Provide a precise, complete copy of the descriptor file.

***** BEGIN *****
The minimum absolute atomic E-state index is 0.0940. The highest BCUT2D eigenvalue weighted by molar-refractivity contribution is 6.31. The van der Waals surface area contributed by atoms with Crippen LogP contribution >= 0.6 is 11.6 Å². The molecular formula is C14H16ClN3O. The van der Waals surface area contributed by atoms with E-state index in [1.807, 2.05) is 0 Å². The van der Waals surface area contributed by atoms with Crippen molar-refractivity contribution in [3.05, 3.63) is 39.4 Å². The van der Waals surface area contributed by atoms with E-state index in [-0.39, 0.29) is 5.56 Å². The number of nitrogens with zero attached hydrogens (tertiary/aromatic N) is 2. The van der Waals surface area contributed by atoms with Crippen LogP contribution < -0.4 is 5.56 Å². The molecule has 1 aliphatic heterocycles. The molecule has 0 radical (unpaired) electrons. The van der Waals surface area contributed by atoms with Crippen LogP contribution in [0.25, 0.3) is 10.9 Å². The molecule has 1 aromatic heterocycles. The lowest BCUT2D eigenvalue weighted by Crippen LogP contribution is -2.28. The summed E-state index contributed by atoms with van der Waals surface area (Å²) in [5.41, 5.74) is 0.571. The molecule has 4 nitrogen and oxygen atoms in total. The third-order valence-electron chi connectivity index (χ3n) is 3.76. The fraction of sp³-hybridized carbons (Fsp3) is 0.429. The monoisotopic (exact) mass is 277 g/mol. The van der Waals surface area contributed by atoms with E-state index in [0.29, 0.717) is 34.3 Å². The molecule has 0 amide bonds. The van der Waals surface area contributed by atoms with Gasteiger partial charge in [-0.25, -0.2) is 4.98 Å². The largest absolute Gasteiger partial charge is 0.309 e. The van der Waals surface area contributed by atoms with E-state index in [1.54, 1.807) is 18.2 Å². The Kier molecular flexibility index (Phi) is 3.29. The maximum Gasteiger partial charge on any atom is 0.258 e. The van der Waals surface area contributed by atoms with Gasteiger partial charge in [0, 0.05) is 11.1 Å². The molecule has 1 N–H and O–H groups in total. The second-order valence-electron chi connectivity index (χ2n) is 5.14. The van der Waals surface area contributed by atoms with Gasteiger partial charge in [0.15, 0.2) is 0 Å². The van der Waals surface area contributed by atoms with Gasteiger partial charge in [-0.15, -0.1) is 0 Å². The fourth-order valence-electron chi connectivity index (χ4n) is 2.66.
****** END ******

The minimum absolute atomic E-state index is 0.0940. The highest BCUT2D eigenvalue weighted by molar-refractivity contribution is 6.31. The van der Waals surface area contributed by atoms with Crippen LogP contribution >= 0.6 is 11.6 Å². The molecular formula is C14H16ClN3O. The van der Waals surface area contributed by atoms with E-state index in [1.807, 2.05) is 0 Å². The van der Waals surface area contributed by atoms with Crippen molar-refractivity contribution in [3.05, 3.63) is 39.4 Å². The van der Waals surface area contributed by atoms with E-state index in [-0.39, 0.29) is 5.56 Å². The number of nitrogens with zero attached hydrogens (tertiary/aromatic N) is 2. The van der Waals surface area contributed by atoms with Crippen LogP contribution < -0.4 is 5.56 Å². The molecule has 1 aliphatic heterocycles. The molecule has 0 radical (unpaired) electrons. The van der Waals surface area contributed by atoms with Crippen LogP contribution in [0.25, 0.3) is 10.9 Å². The molecule has 1 aromatic heterocycles. The lowest BCUT2D eigenvalue weighted by Crippen LogP contribution is -2.28. The summed E-state index contributed by atoms with van der Waals surface area (Å²) in [5.41, 5.74) is 0.571. The molecule has 4 nitrogen and oxygen atoms in total. The third-order valence-electron chi connectivity index (χ3n) is 3.76. The fraction of sp³-hybridized carbons (Fsp3) is 0.429. The monoisotopic (exact) mass is 277 g/mol. The van der Waals surface area contributed by atoms with E-state index in [0.29, 0.717) is 34.3 Å². The molecule has 0 amide bonds. The van der Waals surface area contributed by atoms with Gasteiger partial charge in [-0.25, -0.2) is 4.98 Å². The largest absolute Gasteiger partial charge is 0.309 e. The van der Waals surface area contributed by atoms with E-state index in [1.54, 1.807) is 18.2 Å². The Kier molecular flexibility index (Phi) is 3.29. The maximum Gasteiger partial charge on any atom is 0.258 e. The van der Waals surface area contributed by atoms with Gasteiger partial charge in [0, 0.05) is 11.1 Å². The molecule has 1 N–H and O–H groups in total. The second-order valence-electron chi connectivity index (χ2n) is 5.14. The van der Waals surface area contributed by atoms with Gasteiger partial charge in [0.15, 0.2) is 0 Å². The van der Waals surface area contributed by atoms with Gasteiger partial charge in [-0.15, -0.1) is 0 Å². The fourth-order valence-electron chi connectivity index (χ4n) is 2.66.